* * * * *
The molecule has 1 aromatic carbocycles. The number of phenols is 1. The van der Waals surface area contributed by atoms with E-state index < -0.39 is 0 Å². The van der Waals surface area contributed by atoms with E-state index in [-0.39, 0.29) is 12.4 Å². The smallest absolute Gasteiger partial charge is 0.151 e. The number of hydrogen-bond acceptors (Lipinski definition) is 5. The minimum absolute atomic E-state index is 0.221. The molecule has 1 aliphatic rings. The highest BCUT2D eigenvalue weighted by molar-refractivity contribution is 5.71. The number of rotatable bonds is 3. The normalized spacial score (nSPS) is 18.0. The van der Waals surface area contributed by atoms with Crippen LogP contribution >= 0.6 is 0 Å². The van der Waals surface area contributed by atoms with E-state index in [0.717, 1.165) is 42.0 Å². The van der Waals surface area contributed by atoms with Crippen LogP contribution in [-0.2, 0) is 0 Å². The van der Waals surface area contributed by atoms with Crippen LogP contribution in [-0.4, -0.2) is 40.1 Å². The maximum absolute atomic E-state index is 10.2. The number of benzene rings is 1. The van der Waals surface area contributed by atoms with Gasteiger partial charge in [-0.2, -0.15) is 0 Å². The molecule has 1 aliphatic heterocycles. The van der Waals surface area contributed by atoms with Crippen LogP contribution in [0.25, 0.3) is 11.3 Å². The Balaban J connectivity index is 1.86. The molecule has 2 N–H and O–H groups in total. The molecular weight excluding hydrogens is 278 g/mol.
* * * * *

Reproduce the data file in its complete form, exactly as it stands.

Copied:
The molecule has 1 aromatic carbocycles. The number of phenols is 1. The van der Waals surface area contributed by atoms with E-state index < -0.39 is 0 Å². The van der Waals surface area contributed by atoms with E-state index in [-0.39, 0.29) is 12.4 Å². The smallest absolute Gasteiger partial charge is 0.151 e. The number of hydrogen-bond acceptors (Lipinski definition) is 5. The minimum absolute atomic E-state index is 0.221. The molecule has 1 aliphatic rings. The highest BCUT2D eigenvalue weighted by molar-refractivity contribution is 5.71. The number of rotatable bonds is 3. The normalized spacial score (nSPS) is 18.0. The van der Waals surface area contributed by atoms with Crippen LogP contribution >= 0.6 is 0 Å². The van der Waals surface area contributed by atoms with E-state index in [0.717, 1.165) is 42.0 Å². The van der Waals surface area contributed by atoms with Crippen LogP contribution in [-0.2, 0) is 0 Å². The van der Waals surface area contributed by atoms with Crippen LogP contribution in [-0.4, -0.2) is 40.1 Å². The maximum absolute atomic E-state index is 10.2. The number of benzene rings is 1. The van der Waals surface area contributed by atoms with Gasteiger partial charge in [-0.2, -0.15) is 0 Å². The molecule has 1 aliphatic heterocycles. The van der Waals surface area contributed by atoms with Crippen LogP contribution in [0.25, 0.3) is 11.3 Å². The Balaban J connectivity index is 1.86. The molecule has 2 N–H and O–H groups in total. The molecular weight excluding hydrogens is 278 g/mol.